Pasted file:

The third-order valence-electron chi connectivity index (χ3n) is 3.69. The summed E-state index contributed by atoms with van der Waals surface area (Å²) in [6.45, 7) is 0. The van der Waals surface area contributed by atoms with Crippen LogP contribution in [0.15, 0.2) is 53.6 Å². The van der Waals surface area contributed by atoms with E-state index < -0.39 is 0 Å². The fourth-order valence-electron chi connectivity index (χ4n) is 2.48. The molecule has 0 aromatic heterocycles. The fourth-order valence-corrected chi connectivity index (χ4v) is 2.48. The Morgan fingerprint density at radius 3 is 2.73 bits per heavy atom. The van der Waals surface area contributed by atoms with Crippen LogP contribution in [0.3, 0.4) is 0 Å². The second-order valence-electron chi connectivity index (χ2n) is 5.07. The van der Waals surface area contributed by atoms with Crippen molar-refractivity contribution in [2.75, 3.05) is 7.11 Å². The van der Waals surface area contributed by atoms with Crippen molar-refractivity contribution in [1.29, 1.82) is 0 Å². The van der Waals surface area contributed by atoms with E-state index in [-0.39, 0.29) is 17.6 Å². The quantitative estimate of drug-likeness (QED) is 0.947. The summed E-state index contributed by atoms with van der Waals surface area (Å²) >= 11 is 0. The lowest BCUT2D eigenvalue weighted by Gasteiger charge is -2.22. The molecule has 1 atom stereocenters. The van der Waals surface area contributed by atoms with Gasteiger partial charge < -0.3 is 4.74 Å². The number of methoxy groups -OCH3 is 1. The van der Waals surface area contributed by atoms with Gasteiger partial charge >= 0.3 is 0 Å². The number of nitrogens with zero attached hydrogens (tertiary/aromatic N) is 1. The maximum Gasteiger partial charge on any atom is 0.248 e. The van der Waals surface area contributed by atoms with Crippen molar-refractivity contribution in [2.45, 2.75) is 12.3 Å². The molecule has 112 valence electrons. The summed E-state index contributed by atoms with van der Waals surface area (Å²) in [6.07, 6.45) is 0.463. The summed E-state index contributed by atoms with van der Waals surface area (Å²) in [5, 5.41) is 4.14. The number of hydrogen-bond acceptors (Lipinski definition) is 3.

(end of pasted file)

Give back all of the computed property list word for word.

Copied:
The third-order valence-electron chi connectivity index (χ3n) is 3.69. The summed E-state index contributed by atoms with van der Waals surface area (Å²) in [6.45, 7) is 0. The van der Waals surface area contributed by atoms with Crippen LogP contribution in [0.15, 0.2) is 53.6 Å². The van der Waals surface area contributed by atoms with E-state index < -0.39 is 0 Å². The fourth-order valence-electron chi connectivity index (χ4n) is 2.48. The molecule has 0 aromatic heterocycles. The fourth-order valence-corrected chi connectivity index (χ4v) is 2.48. The Morgan fingerprint density at radius 3 is 2.73 bits per heavy atom. The van der Waals surface area contributed by atoms with Crippen LogP contribution in [0.3, 0.4) is 0 Å². The second-order valence-electron chi connectivity index (χ2n) is 5.07. The van der Waals surface area contributed by atoms with Crippen molar-refractivity contribution in [2.75, 3.05) is 7.11 Å². The van der Waals surface area contributed by atoms with Crippen molar-refractivity contribution in [1.29, 1.82) is 0 Å². The van der Waals surface area contributed by atoms with E-state index in [-0.39, 0.29) is 17.6 Å². The quantitative estimate of drug-likeness (QED) is 0.947. The summed E-state index contributed by atoms with van der Waals surface area (Å²) >= 11 is 0. The lowest BCUT2D eigenvalue weighted by Gasteiger charge is -2.22. The molecule has 1 atom stereocenters. The van der Waals surface area contributed by atoms with Gasteiger partial charge < -0.3 is 4.74 Å². The number of methoxy groups -OCH3 is 1. The van der Waals surface area contributed by atoms with Gasteiger partial charge >= 0.3 is 0 Å². The number of nitrogens with zero attached hydrogens (tertiary/aromatic N) is 1. The maximum Gasteiger partial charge on any atom is 0.248 e. The van der Waals surface area contributed by atoms with Crippen molar-refractivity contribution in [2.45, 2.75) is 12.3 Å². The molecule has 112 valence electrons. The summed E-state index contributed by atoms with van der Waals surface area (Å²) in [6.07, 6.45) is 0.463. The summed E-state index contributed by atoms with van der Waals surface area (Å²) in [5, 5.41) is 4.14. The number of hydrogen-bond acceptors (Lipinski definition) is 3.